The camera comes with a clear plastic snap-on cover to protect the LCD. Maybe we're paranoid, but we generally left this cover in place when shooting outdoors, since it has minimal impact on visibility.

Pressing the INFO button while shooting brings up the LCD info display, which provides an in-depth display of current shooting settings at glance. Pressing INFO again turns the bottom two lines into an interactive quick menu.

Secondary Display

As you'd expect from an advanced SLR, there's a monochrome LCD control panel on top of the camera that displays current shooting settings, particularly useful when working with a tripod. The screen includes shooting mode, shutter speed and aperture, image size, format and compression, focus point, white balance setting, remaining shots and battery level. The display illuminates for six seconds when the power switch is turned all the way to the right.

Secondary Display Photo

The mono LCD display is small and disappointing.

Flash

Nikon gives the guide number for the built-in flash as 17/56 (m/ft) at ISO 200. The maximum sync speed for the built-in flash is 1/250 second; with an external flash it can be as fast as 1/8000 second, useful for fill flash on sunny days.

The flash supports standard i-TTL (through the lens) flash control (the only selection available when shooting with spot metering) along with i-TTL balanced fill flash, which uses a series of brief pre-flash pulses, in combination with range information from the matrix metering system, to calculate the best flash level to achieve a balanced exposure between a foreground subject and the background scene.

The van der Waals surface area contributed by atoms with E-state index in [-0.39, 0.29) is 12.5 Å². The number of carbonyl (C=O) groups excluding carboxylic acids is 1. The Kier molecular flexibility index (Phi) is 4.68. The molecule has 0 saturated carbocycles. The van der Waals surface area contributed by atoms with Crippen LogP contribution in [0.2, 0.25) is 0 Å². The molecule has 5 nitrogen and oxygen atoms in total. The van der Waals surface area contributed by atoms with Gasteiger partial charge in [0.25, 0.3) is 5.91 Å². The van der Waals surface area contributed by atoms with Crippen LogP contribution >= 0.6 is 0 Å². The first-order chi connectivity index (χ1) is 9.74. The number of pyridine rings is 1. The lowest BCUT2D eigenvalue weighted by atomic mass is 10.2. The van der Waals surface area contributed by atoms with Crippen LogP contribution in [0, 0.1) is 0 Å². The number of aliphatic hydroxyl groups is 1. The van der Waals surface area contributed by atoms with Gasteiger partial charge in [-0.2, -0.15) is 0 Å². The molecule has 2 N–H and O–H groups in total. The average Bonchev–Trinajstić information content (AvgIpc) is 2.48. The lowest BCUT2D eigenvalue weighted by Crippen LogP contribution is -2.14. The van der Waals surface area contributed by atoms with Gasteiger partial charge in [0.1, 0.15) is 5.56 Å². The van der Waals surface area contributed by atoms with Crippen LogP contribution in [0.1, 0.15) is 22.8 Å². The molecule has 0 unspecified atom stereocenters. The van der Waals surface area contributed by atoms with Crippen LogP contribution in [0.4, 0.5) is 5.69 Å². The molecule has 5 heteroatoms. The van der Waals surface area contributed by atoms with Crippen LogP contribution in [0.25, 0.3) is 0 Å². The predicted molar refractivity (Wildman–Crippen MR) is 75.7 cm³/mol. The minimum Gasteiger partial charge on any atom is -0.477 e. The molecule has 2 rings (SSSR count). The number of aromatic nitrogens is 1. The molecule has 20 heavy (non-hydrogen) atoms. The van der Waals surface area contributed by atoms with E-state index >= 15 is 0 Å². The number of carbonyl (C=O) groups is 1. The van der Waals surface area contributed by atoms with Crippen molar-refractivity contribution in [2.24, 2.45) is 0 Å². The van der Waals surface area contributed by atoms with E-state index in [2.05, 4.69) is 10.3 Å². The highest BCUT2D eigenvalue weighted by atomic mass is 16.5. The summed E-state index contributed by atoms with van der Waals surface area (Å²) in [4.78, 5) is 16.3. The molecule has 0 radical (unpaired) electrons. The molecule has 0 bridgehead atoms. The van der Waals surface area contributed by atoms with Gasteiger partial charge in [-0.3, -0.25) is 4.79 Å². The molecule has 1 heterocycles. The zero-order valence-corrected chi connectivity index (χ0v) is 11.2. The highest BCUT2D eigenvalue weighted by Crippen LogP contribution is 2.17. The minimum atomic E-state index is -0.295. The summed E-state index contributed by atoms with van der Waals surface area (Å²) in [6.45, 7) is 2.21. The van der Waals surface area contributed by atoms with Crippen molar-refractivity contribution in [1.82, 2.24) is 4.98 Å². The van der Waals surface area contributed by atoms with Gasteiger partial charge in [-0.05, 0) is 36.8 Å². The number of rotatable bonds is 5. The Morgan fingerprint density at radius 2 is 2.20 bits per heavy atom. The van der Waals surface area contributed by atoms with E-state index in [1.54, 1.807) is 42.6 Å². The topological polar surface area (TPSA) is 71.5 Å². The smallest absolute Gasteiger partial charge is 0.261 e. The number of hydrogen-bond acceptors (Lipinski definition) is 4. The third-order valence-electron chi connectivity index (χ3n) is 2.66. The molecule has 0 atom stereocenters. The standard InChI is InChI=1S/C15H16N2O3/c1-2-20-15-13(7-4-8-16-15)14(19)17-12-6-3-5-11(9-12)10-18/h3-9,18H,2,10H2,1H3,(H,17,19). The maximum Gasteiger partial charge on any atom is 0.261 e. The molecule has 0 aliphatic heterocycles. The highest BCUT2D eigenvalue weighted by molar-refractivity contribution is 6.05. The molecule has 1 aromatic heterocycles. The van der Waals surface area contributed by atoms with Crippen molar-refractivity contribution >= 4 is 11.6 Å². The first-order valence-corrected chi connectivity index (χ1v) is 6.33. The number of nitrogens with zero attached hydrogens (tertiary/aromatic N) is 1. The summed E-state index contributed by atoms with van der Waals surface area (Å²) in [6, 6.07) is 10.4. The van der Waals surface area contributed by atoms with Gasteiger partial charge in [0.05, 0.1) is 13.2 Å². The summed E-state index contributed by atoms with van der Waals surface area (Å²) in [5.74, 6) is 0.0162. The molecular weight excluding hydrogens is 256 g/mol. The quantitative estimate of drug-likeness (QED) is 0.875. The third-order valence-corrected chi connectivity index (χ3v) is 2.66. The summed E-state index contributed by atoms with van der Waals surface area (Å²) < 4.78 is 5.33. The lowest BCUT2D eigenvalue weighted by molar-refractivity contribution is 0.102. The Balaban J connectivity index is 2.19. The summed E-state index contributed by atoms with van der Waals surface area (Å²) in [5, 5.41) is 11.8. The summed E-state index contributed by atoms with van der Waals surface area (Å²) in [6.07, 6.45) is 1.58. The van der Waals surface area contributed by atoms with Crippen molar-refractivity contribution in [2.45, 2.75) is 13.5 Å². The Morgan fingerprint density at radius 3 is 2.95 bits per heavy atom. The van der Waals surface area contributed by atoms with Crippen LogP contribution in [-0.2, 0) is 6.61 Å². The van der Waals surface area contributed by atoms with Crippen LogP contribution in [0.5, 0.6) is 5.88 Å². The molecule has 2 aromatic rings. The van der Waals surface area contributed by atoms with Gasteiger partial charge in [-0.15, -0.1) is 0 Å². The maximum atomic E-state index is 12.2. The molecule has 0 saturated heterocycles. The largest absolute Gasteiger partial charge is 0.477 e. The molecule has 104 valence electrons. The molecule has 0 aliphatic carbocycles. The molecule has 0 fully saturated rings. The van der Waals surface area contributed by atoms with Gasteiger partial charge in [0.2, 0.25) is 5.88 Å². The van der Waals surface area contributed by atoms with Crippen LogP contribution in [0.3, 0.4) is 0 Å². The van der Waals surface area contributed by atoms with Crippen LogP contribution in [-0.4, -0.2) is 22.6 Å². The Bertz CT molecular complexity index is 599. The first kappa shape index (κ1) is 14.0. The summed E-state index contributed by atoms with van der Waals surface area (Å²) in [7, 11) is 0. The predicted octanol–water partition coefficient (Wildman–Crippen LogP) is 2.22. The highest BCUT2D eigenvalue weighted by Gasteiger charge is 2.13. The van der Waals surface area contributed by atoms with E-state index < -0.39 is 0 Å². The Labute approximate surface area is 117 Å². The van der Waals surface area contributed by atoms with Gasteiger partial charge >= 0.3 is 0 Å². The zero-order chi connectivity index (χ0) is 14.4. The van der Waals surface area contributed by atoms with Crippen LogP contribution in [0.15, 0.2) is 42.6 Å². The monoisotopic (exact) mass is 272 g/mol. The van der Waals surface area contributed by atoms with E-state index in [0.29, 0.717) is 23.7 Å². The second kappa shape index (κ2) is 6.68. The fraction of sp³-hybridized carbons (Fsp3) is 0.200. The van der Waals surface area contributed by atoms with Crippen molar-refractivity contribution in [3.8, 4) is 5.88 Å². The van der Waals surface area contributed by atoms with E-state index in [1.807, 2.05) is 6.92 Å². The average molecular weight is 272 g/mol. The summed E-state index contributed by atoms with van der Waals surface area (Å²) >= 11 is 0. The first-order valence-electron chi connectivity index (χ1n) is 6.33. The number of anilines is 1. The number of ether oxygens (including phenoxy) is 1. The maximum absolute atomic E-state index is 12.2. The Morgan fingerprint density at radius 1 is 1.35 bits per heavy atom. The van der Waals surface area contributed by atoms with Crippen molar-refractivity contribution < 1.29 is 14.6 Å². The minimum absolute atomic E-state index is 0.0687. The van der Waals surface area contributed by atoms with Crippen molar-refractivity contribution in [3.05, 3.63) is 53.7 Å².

In addition to standard flash mode, the built-in flash can be set for manual output level adjustment, used in repeating mode to create a strobe-light effect, and used in commander mode to serve as a master flash controlling compatible remote units.

Flash output can be adjusted in a range from -3 EV to +1 EV, in 1/3 EV increments. Flash value lock is also available, to ensure that all photographs taken in a series have the same exposure.

Flash Photo

The flash emitter pops up from the top of the body via a mechanical release.

Connectivity

Most of the I/O ports are located under a tight-fitting rubber door on the left side of the camera. The standard-def AV out jack is at the top, followed by the mini HDMI jack. Below this is the external mic jack, and the connector for an optional AC adapter. Finally, there's an industry-standard mini USB cable connection for data.

One oddity for you video-shooting aficionados: while the camera can record in stereo, the standard-def output via A/V cable will be in mono. Connect via HDMI and you get the full stereo effect (if you've recorded using an external mic, of course).

On the front of the camera, to the right of the lens are two connectors. The top is the flash sync terminal, the lower one a ten-pin terminal for connecting an external GPS or remote control. The D300s will work with Nikon's GP-1 GPS unit ($265) or with select Garmin systems using the optional MC-35 GPS cable. The optional WT-4 wireless transmitter ($800) allows wireless or Ethernet printing, file transfer and camera control (with the Camera Control Pro 2 software sold separately).

On the camera bottom, a rubber cover peels off entirely to reveal the contacts for the optional for MB-D10 battery pack.

Battery